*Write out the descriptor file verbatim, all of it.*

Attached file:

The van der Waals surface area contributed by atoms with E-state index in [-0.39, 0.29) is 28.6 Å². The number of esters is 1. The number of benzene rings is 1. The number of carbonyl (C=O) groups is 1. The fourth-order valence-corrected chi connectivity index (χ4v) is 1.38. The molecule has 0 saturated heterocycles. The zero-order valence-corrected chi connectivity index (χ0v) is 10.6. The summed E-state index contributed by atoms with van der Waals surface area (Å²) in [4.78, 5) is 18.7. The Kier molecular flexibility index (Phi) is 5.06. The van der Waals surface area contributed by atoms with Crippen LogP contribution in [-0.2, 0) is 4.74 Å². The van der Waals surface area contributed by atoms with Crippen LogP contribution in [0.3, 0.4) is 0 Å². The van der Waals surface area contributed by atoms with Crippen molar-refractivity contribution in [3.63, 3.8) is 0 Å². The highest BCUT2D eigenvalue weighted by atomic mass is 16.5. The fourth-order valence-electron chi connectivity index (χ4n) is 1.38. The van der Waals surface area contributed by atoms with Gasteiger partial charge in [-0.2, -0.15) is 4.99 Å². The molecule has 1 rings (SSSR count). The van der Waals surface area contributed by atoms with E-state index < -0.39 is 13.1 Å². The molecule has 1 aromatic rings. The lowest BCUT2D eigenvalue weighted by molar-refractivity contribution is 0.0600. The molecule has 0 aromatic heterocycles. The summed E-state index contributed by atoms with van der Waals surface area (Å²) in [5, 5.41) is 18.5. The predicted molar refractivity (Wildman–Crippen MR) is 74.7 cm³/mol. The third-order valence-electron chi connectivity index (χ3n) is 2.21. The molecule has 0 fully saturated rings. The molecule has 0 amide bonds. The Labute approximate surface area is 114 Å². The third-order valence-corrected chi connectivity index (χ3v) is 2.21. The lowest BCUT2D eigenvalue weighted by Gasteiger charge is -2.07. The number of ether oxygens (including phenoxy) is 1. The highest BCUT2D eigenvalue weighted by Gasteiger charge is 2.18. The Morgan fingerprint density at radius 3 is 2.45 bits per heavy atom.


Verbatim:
The van der Waals surface area contributed by atoms with E-state index in [-0.39, 0.29) is 28.6 Å². The number of esters is 1. The number of benzene rings is 1. The number of carbonyl (C=O) groups is 1. The fourth-order valence-corrected chi connectivity index (χ4v) is 1.38. The molecule has 0 saturated heterocycles. The zero-order valence-corrected chi connectivity index (χ0v) is 10.6. The summed E-state index contributed by atoms with van der Waals surface area (Å²) in [4.78, 5) is 18.7. The Kier molecular flexibility index (Phi) is 5.06. The van der Waals surface area contributed by atoms with Crippen LogP contribution in [-0.2, 0) is 4.74 Å². The van der Waals surface area contributed by atoms with Crippen LogP contribution in [0.3, 0.4) is 0 Å². The van der Waals surface area contributed by atoms with Crippen molar-refractivity contribution in [3.63, 3.8) is 0 Å². The highest BCUT2D eigenvalue weighted by atomic mass is 16.5. The fourth-order valence-electron chi connectivity index (χ4n) is 1.38. The van der Waals surface area contributed by atoms with Gasteiger partial charge in [-0.2, -0.15) is 4.99 Å². The molecule has 1 rings (SSSR count). The van der Waals surface area contributed by atoms with E-state index < -0.39 is 13.1 Å². The molecule has 1 aromatic rings. The lowest BCUT2D eigenvalue weighted by molar-refractivity contribution is 0.0600. The molecule has 0 aromatic heterocycles. The summed E-state index contributed by atoms with van der Waals surface area (Å²) in [5, 5.41) is 18.5. The predicted molar refractivity (Wildman–Crippen MR) is 74.7 cm³/mol. The third-order valence-electron chi connectivity index (χ3n) is 2.21. The molecule has 0 fully saturated rings. The molecule has 0 amide bonds. The Labute approximate surface area is 114 Å². The third-order valence-corrected chi connectivity index (χ3v) is 2.21. The lowest BCUT2D eigenvalue weighted by Gasteiger charge is -2.07. The number of ether oxygens (including phenoxy) is 1. The highest BCUT2D eigenvalue weighted by Gasteiger charge is 2.18. The Morgan fingerprint density at radius 3 is 2.45 bits per heavy atom.